Japan, Norway and Iceland – the three rogue whaling states – argue hunting whales is part of their culture, but Dundee, once the premier Arctic whaling port in Europe, has managed to put its past behind it and move on, writes Jonny Hughes.
It’s well known that the growth of Dundee, once one of the great cities of Empire, was founded on jute, jam and journalism. What’s less well known is the vital role whaling played in its economic success in the 19th and early 20th centuries.
At its peak, the Dundee ‘Juteopolis’ employed 50,000 and produced an assortment of products from carpets to ropes, sacks, tents and sailcloth for export across the world. None of this would have been possible without whale blubber which, when melted into oil and mixed with raw jute, enabled workers to spin the fibres into useable fabric.
Towards the end of the 19th century, Dundee developed into the premier Arctic whaling port in Europe, employing tens of thousands of seamen and thousands more in processing. Yet by the early 1960s, the whaling industry was finished – defeated by the near extinction of whales in north Atlantic waters, caused in large part by the efficient killing methods of the Dundee whalers themselves. Leith-based Christian Salvesen sold its last two whaling vessels in 1963, thus closing a chapter of history many would prefer to forget, even industry workers who, as Philip Hoare reports in his award-winning book Leviathan, described their work in open-air abattoirs as an “inferno”.
As the UK’s whale ports closed, the killing of whales in every corner of every ocean continued unabated. Despite an International Whaling Commission (IWC) ban on hunting of sperm whales between the latitudes of 40 degrees north and south in 1965, the same year saw the death of a record 72,471 whales.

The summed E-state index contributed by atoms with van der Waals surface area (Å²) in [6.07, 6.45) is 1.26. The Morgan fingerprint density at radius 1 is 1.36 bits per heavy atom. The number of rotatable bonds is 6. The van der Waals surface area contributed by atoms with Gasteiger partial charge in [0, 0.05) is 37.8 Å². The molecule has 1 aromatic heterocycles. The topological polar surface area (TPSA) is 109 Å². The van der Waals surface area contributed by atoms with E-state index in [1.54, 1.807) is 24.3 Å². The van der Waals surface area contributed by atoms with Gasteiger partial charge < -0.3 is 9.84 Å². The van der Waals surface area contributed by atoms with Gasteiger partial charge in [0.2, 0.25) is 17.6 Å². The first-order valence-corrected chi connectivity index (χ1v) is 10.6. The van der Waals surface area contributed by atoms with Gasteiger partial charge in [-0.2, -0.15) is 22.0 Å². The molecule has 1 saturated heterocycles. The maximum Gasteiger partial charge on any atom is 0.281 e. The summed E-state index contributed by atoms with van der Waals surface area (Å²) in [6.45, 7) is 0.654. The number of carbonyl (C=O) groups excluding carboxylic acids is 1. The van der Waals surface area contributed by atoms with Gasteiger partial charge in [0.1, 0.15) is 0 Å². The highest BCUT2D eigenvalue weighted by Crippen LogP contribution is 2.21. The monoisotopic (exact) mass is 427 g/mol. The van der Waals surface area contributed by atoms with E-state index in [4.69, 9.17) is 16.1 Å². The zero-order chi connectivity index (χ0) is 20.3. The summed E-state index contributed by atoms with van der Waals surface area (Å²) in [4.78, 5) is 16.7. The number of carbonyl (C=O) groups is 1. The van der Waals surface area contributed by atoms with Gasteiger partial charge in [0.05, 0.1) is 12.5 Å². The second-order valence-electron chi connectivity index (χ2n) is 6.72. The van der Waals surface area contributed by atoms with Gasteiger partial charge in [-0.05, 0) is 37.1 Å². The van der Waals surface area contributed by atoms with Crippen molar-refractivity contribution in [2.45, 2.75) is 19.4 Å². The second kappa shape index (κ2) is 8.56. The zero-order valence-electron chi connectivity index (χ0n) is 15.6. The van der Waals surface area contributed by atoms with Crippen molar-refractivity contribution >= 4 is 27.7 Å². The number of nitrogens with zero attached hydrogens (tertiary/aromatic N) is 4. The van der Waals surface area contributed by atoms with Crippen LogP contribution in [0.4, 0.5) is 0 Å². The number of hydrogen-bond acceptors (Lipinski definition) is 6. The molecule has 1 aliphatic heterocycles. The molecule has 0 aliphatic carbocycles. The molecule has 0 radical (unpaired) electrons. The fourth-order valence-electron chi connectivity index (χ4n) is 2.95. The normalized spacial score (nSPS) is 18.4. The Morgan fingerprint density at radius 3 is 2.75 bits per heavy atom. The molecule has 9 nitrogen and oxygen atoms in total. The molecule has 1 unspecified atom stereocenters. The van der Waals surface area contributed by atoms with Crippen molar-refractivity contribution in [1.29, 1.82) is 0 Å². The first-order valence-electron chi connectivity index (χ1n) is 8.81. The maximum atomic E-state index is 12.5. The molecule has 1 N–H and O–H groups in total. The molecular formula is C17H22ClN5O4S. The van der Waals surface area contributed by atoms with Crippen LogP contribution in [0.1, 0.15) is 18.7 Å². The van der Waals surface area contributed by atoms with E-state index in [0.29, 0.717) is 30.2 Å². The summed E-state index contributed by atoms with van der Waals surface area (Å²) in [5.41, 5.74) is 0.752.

Something had to change if we were to prevent complete annihilation – and it did. In 1982, the IWC adopted a moratorium banning commercial whaling. Since this landmark moment in conservation, there has been some recovery in a few whale species but many remain on the critical list and populations will take a long time to rebound to their original pre-whaling levels, not least because they now face new threats from entanglement in fishing nets to climate change and pollution. Scientists estimate it will take until 2100 for Antarctic blue, southern right and fin whales to recover to less than half their 19th century numbers.
This slow but promising progress was dealt a huge blow by Japan on Boxing Day with their announcement that they are withdrawing from the IWC and joining Norway and Iceland in resuming commercial whaling. Japan will target minke, sei and Bryde´s whales but it is not yet known how many they will kill. It comes on the back of worrying news earlier this year that Norway put its quota up by 28 per cent to 1,278 whales, despite failing to meet lower quotas in recent times as registered whaling vessels have declined.
The international community must continue to show unity against the three rogue whaling states and keep up the pressure on them to listen to their consciences. Japan, Norway and Iceland argue that whaling has cultural significance and is an essential part of their history. This is also the case for Dundee, yet the city has moved on, content to remember the past but now focused on developing more ethical, sustainable industries including education, design, digital media and medical technology. As Dundee continues to reinvent itself, the coastal communities of the last whaling nations on Earth should think deeply about reinventing themselves and, in doing so, helping to secure a resurgent future for the mightiest and gentlest creatures of the oceans.
Jonny Hughes is the Scottish Wildlife Trust’s chief executive